Evidence for harvest-induced maternal influences on the reproductive rates of fish populations

Paul A. Venturelli, Brian J. Shuter, Cheryl A. Murphy

Research output: Contribution to journalArticlepeer-review

101 Scopus citations


Knowledge of the relationship between the number of offspring produced (recruitment) and adult abundance is fundamental to forecasting the dynamics of an exploited population. Although small-scale experiments have documented the importance of maternal quality to offspring survival in plants and animals, the effects of this association on the recruitment dynamics of exploited populations are largely unknown. Here, we present results from both a simple population model and a meta-analysis of time-series data from 25 species of exploited marine fishes that suggest that a population of older, larger individuals has a higher maximum reproductive rate than an equivalent population of younger, smaller individuals, and that this difference increases with the reproductive lifespan of the population. These findings (i) establish an empirical link between population age structure and reproductive rate that is consistent with strong effects of maternal quality on population dynamics and (ii) provide further evidence that extended age structure is essential to the sustainability of many exploited fish stocks.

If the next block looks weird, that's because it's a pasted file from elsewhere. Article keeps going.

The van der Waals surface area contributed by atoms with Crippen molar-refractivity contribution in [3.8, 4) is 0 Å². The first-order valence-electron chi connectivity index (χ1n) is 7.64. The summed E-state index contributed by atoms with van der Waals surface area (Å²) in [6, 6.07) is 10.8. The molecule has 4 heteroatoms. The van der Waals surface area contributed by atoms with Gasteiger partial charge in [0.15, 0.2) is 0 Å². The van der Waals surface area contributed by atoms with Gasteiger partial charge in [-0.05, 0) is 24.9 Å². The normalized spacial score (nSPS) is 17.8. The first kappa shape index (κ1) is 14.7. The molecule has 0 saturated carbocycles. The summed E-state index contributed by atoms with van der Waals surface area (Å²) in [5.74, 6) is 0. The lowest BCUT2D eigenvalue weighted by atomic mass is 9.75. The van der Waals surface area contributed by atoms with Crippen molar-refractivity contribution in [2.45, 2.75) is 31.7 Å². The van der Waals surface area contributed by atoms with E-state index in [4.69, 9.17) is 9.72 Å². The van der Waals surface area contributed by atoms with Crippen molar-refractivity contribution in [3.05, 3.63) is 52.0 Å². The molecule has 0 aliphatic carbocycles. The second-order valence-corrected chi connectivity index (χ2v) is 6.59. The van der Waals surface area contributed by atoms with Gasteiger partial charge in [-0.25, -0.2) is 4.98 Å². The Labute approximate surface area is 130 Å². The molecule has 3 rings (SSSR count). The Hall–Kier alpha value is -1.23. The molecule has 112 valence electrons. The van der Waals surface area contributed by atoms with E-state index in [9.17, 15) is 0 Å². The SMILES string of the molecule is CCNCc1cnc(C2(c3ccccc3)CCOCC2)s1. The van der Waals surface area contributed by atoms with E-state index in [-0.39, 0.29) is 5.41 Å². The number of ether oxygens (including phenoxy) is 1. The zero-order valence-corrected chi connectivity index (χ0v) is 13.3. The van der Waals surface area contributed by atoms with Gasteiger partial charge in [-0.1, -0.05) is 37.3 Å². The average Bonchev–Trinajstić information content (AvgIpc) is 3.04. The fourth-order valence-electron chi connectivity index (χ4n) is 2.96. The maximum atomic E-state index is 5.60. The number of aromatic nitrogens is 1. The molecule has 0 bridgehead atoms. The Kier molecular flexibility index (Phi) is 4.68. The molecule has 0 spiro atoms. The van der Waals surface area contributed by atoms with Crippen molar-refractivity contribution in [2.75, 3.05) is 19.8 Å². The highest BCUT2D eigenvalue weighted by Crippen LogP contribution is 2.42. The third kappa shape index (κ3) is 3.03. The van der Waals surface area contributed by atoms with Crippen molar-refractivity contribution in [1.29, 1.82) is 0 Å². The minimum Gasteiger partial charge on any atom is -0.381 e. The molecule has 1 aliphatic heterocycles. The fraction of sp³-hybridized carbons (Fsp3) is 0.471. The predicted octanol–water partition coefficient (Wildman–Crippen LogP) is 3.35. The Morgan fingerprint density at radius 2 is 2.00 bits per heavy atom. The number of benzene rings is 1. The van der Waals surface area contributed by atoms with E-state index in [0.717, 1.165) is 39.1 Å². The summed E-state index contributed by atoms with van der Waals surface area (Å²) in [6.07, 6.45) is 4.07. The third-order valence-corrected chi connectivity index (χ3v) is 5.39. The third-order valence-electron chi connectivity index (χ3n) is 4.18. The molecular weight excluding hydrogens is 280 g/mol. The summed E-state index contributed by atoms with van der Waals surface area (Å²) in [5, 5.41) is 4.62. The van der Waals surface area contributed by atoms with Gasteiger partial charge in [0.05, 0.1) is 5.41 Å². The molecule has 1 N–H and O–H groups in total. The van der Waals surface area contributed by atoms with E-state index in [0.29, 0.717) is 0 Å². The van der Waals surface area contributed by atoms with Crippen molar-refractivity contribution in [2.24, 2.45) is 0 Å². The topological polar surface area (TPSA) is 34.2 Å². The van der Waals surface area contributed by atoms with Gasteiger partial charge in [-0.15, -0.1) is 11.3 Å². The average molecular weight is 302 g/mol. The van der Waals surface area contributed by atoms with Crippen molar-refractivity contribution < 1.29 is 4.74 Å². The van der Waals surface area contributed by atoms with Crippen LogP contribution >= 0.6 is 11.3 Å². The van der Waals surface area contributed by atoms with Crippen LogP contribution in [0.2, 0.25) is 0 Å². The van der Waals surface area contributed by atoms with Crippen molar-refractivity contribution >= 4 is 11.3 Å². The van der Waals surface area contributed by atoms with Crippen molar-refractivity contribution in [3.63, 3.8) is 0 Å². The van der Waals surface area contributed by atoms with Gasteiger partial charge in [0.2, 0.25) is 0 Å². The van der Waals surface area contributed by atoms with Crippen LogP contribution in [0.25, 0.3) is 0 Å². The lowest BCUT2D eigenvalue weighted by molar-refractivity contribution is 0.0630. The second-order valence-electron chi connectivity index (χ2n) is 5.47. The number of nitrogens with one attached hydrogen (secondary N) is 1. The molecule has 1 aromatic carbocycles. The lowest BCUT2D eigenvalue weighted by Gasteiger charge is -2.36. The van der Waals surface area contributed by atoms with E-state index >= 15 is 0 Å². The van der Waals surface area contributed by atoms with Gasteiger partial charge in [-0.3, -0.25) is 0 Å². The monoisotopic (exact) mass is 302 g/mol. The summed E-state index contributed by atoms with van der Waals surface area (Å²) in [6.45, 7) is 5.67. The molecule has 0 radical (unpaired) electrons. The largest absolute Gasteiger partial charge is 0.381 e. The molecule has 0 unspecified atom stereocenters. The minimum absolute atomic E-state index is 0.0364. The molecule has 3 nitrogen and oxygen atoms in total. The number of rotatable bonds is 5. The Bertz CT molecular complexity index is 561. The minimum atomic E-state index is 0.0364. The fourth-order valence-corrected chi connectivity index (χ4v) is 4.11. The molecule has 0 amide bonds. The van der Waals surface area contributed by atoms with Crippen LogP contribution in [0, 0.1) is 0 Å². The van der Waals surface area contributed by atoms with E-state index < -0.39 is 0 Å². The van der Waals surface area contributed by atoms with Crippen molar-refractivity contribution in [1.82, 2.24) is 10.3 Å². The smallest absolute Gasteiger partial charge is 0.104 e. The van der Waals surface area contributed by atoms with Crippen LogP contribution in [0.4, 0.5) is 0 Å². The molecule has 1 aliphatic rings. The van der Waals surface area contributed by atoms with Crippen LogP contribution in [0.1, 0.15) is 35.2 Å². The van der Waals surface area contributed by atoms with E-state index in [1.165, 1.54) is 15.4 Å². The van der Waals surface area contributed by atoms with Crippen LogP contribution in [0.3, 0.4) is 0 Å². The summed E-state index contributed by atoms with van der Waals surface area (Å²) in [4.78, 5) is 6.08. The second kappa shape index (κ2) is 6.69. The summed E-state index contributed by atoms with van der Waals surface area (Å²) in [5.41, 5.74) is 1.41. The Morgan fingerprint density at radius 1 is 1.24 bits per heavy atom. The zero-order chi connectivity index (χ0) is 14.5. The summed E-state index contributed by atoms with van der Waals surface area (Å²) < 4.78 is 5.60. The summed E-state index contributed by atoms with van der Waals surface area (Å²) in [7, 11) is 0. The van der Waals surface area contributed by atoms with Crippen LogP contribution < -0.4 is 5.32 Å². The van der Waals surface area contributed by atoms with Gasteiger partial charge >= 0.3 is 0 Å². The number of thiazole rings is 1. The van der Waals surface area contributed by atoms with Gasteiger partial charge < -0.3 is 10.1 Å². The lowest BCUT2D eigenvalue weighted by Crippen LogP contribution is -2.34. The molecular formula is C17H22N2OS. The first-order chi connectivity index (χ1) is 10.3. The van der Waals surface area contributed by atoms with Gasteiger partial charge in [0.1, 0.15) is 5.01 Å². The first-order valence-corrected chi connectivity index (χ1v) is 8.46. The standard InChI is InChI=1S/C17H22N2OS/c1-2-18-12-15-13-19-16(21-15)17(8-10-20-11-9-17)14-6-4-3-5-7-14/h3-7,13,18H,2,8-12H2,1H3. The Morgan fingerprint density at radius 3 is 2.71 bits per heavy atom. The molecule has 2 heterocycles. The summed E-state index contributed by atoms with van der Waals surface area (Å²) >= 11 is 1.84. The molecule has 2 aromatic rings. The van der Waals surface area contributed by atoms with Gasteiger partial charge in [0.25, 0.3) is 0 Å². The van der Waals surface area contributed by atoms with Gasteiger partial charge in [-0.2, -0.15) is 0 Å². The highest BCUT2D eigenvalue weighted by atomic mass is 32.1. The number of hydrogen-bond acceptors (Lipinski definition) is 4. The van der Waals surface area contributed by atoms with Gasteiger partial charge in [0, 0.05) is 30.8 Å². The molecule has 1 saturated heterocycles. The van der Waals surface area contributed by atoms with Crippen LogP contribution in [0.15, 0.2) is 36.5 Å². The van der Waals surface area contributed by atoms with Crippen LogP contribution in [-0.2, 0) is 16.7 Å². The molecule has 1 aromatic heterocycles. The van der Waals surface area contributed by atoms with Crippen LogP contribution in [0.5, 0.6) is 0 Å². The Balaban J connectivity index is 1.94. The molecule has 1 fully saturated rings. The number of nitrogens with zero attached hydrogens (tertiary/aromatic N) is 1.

Original languageEnglish (US)
Pages (from-to)919-924
Number of pages6
JournalProceedings of the Royal Society B: Biological Sciences
Issue number1658
StatePublished - Mar 7 2012


  • Fisheries-induced demographic shift
  • Maternal effects
  • Population dynamics
  • Relative fecundity
  • Reproductive rate
  • Stock recruitment


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